8 posts tagged


Clickhouse Training 101 by Altinity

Estimated read time – 5 min

Just recently I have completed a Clickhouse Training by Altinity (101 Series Training). For those who are just getting to know Clickhouse, Altinity offers free basic training: Data Warehouse Basics. I recommend starting with it if you are planning to dive into learning.

Certification by Altinity

I would like to share my experience on the training as well as the training notes.
The training costs $500 and lasts 4 days for 2 hours. It is carried out in the evenings Moscow time (starting from 19:00 GMT +3).

Session # 1.

The first day mostly revises everything covered in Data Warehouse Basics, but it has several new ideas on how to get useful information on queries from system tables.

For example, this query will show which commands are running and their status.

SELECT command, is_done
FROM system.mutations
WHERE table = 'ontime'

Besides, for me it was useful to learn about column compression with the use of codecs:

 MODIFY COLUMN TailNum LowCardinality(String) CODEC(ZSTD(1))

For those who are just starting with Clickhouse, the first day will be super useful as it will help in understanding table engines and syntax for their creation, partitions, inserting data (for example directly from S3).

 'DevId Int32, Type String, MDate Date, MDatetime
DateTime, Value Float64')

Session # 2.

I found the second day the most intense and useful as within this session Robert from Altinity talks about aggregate functions and materialized views ( detailed scheme for the creation of materialized views ) in Clickhouse in more detail.

It was super useful for me to learn about index types in Clickhouse.

Session # 3.

During the third day, colleagues share their knowledge on how to work with Kafka and JSON objects stored in the tables.
It was interesting to find out that working with arrays in Clickhouse is very similar to arrays in Python:

WITH [1, 2, 4] AS array
 array[1] AS First,
 array[2] AS Second,
 array[3] AS Third,
 array[-1] AS Last,
 length(array) AS Length

When working with arrays, there is a great feature called ARRAY JOIN which “unrolls” arrays to rows.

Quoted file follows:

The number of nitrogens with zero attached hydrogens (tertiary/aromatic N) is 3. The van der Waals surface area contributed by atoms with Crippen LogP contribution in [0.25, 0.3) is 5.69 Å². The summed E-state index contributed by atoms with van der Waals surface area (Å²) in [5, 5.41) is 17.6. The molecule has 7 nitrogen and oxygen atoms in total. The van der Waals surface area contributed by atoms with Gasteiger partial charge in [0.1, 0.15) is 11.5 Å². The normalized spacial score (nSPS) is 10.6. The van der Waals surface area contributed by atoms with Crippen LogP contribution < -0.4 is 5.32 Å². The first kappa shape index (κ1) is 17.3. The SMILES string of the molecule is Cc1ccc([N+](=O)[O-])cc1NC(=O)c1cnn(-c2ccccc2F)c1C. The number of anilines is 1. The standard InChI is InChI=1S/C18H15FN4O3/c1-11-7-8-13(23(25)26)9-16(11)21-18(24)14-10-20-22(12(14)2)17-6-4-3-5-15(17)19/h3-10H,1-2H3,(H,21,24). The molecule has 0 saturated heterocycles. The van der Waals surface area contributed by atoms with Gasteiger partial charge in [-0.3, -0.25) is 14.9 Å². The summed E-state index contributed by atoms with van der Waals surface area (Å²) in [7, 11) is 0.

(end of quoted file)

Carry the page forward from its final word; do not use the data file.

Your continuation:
Clickhouse allows you to efficiently interact with JSON objects stored in a table:

-- Get a JSON string value
SELECT JSONExtractString(row, 'request') AS request
FROM log_row LIMIT 3
-- Get a JSON numeric value
SELECT JSONExtractInt(row, 'status') AS status
FROM log_row LIMIT 3

This piece of code is an example of how to extract the elements of the JSON array “request” and “status” separately.

status Int16 DEFAULT
 JSONExtractInt(row, 'status')
UPDATE status = status WHERE 1 = 1

Session # 4.

The most difficult topic from my point of view was saved for the last day – building sharding and replication patterns and building queries on distributed Clickhouse servers.

Special respect to Altinity for an excellent collection of labs during the training.


 No comments    64   1 mon   clickhouse   sql

Data normalization with SQL

Estimated read time – 5 min

According to GIGO (garbage in, garbage out) principle, errors in input data lead to erroneous analysis results. The results of our work directly depend on the quality of data preparation.

For instance, when we need to prepare data to use in ML algorithms (like k-NN, k-means, logistic regression, etc.), features in the original dataset may vary in scale like the age and height of a person. This may lead to the incorrect performance of the algorithm. Thus, such data needs to be rescaled first.

In this tutorial, we will consider the ways to scale the data using SQL query: min-max normalization, min-max normalization for an arbitrary range, and z-score normalization. For each of these methods we have prepared two SQL query options: one using a SELECT subquery and another using a window function OVER().

We will work with the simple table students that contains the data on the height of the students:

name height
Ivan 174
Peter 181
Dan 199
Kate 158
Mike 179
Silvia 165
Giulia 152
Robert 188
Steven 177
Sophia 165

Min-max rescaling

Min-max scaling approach scales the data using the fixed range from 0 to 1. In this case, all the data is on the same scale which will exclude the impact of outliers on the conclusions.

The formula for the min-max scaling is given as:

We multiply the numerator by 1.0 in order to get a floating point number at the end.

SQL-query with a subquery:

SELECT height, 
       1.0 * (height-t1.min_height)/(t1.max_height - t1.min_height) AS scaled_minmax
  FROM students, 
      (SELECT min(height) as min_height,